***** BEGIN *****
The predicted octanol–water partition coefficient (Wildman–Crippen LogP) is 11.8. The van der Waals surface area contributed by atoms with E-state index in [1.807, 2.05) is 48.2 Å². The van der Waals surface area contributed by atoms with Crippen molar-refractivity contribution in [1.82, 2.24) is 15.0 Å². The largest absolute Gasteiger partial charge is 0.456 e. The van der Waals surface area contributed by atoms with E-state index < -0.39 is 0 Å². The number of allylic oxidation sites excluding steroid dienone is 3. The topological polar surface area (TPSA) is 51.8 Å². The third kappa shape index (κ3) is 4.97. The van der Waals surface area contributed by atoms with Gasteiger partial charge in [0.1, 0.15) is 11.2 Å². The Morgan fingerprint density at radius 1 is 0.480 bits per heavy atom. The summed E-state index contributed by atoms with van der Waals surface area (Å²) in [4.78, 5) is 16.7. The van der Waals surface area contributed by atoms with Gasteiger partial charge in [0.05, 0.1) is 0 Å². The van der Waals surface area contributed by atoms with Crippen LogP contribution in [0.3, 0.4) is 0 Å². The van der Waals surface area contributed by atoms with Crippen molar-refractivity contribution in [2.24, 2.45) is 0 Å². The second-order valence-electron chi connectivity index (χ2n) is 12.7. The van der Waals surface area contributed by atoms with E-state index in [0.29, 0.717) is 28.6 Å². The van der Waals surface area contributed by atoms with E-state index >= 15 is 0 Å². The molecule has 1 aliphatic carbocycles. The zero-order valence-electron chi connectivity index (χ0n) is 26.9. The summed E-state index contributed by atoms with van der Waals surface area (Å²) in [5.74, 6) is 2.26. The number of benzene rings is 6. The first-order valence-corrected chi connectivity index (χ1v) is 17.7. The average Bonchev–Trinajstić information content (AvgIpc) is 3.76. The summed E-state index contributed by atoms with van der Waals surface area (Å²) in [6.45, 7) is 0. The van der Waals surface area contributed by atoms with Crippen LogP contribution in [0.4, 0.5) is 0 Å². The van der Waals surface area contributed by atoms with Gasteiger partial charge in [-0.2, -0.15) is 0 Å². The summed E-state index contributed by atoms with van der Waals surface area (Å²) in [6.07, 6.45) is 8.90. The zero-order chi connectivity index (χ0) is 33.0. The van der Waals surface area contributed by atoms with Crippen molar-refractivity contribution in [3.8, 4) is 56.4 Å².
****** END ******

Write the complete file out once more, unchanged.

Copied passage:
The predicted octanol–water partition coefficient (Wildman–Crippen LogP) is 11.8. The van der Waals surface area contributed by atoms with E-state index in [1.807, 2.05) is 48.2 Å². The van der Waals surface area contributed by atoms with Crippen molar-refractivity contribution in [1.82, 2.24) is 15.0 Å². The largest absolute Gasteiger partial charge is 0.456 e. The van der Waals surface area contributed by atoms with E-state index < -0.39 is 0 Å². The number of allylic oxidation sites excluding steroid dienone is 3. The topological polar surface area (TPSA) is 51.8 Å². The third kappa shape index (κ3) is 4.97. The van der Waals surface area contributed by atoms with Gasteiger partial charge in [0.1, 0.15) is 11.2 Å². The Morgan fingerprint density at radius 1 is 0.480 bits per heavy atom. The summed E-state index contributed by atoms with van der Waals surface area (Å²) in [4.78, 5) is 16.7. The van der Waals surface area contributed by atoms with Gasteiger partial charge in [0.05, 0.1) is 0 Å². The van der Waals surface area contributed by atoms with Crippen LogP contribution in [0.3, 0.4) is 0 Å². The van der Waals surface area contributed by atoms with Crippen molar-refractivity contribution in [2.24, 2.45) is 0 Å². The second-order valence-electron chi connectivity index (χ2n) is 12.7. The van der Waals surface area contributed by atoms with E-state index in [0.29, 0.717) is 28.6 Å². The van der Waals surface area contributed by atoms with E-state index >= 15 is 0 Å². The molecule has 1 aliphatic carbocycles. The zero-order valence-electron chi connectivity index (χ0n) is 26.9. The summed E-state index contributed by atoms with van der Waals surface area (Å²) in [5.74, 6) is 2.26. The number of benzene rings is 6. The first-order valence-corrected chi connectivity index (χ1v) is 17.7. The average Bonchev–Trinajstić information content (AvgIpc) is 3.76. The summed E-state index contributed by atoms with van der Waals surface area (Å²) in [6.45, 7) is 0. The van der Waals surface area contributed by atoms with Crippen LogP contribution in [0.4, 0.5) is 0 Å². The van der Waals surface area contributed by atoms with Gasteiger partial charge in [-0.2, -0.15) is 0 Å². The summed E-state index contributed by atoms with van der Waals surface area (Å²) in [6.07, 6.45) is 8.90. The zero-order chi connectivity index (χ0) is 33.0. The van der Waals surface area contributed by atoms with Crippen molar-refractivity contribution in [3.8, 4) is 56.4 Å².